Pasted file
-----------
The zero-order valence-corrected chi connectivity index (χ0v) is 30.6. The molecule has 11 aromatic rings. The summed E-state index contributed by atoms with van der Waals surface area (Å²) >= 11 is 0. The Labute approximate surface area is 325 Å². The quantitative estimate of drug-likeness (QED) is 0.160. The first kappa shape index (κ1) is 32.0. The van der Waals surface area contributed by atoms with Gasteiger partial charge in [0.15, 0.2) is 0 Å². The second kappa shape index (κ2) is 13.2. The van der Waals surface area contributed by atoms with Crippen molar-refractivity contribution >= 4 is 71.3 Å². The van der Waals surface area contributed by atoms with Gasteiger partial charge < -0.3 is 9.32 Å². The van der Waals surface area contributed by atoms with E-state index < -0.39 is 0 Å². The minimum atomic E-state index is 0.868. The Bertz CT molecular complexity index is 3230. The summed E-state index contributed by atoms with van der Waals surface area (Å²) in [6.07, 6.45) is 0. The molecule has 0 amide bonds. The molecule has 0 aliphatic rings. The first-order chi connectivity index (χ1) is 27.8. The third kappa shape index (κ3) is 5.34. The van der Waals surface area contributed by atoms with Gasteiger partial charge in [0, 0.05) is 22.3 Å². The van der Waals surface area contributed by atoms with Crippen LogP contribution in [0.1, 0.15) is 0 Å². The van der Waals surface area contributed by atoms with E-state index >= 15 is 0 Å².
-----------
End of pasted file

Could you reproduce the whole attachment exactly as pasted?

The zero-order valence-corrected chi connectivity index (χ0v) is 30.6. The molecule has 11 aromatic rings. The summed E-state index contributed by atoms with van der Waals surface area (Å²) >= 11 is 0. The Labute approximate surface area is 325 Å². The quantitative estimate of drug-likeness (QED) is 0.160. The first kappa shape index (κ1) is 32.0. The van der Waals surface area contributed by atoms with Gasteiger partial charge in [0.15, 0.2) is 0 Å². The second kappa shape index (κ2) is 13.2. The van der Waals surface area contributed by atoms with Crippen molar-refractivity contribution >= 4 is 71.3 Å². The van der Waals surface area contributed by atoms with Gasteiger partial charge < -0.3 is 9.32 Å². The van der Waals surface area contributed by atoms with E-state index < -0.39 is 0 Å². The minimum atomic E-state index is 0.868. The Bertz CT molecular complexity index is 3230. The summed E-state index contributed by atoms with van der Waals surface area (Å²) in [6.07, 6.45) is 0. The molecule has 0 amide bonds. The molecule has 0 aliphatic rings. The first-order chi connectivity index (χ1) is 27.8. The third kappa shape index (κ3) is 5.34. The van der Waals surface area contributed by atoms with Gasteiger partial charge in [0, 0.05) is 22.3 Å². The van der Waals surface area contributed by atoms with Crippen LogP contribution in [0.1, 0.15) is 0 Å². The van der Waals surface area contributed by atoms with E-state index >= 15 is 0 Å².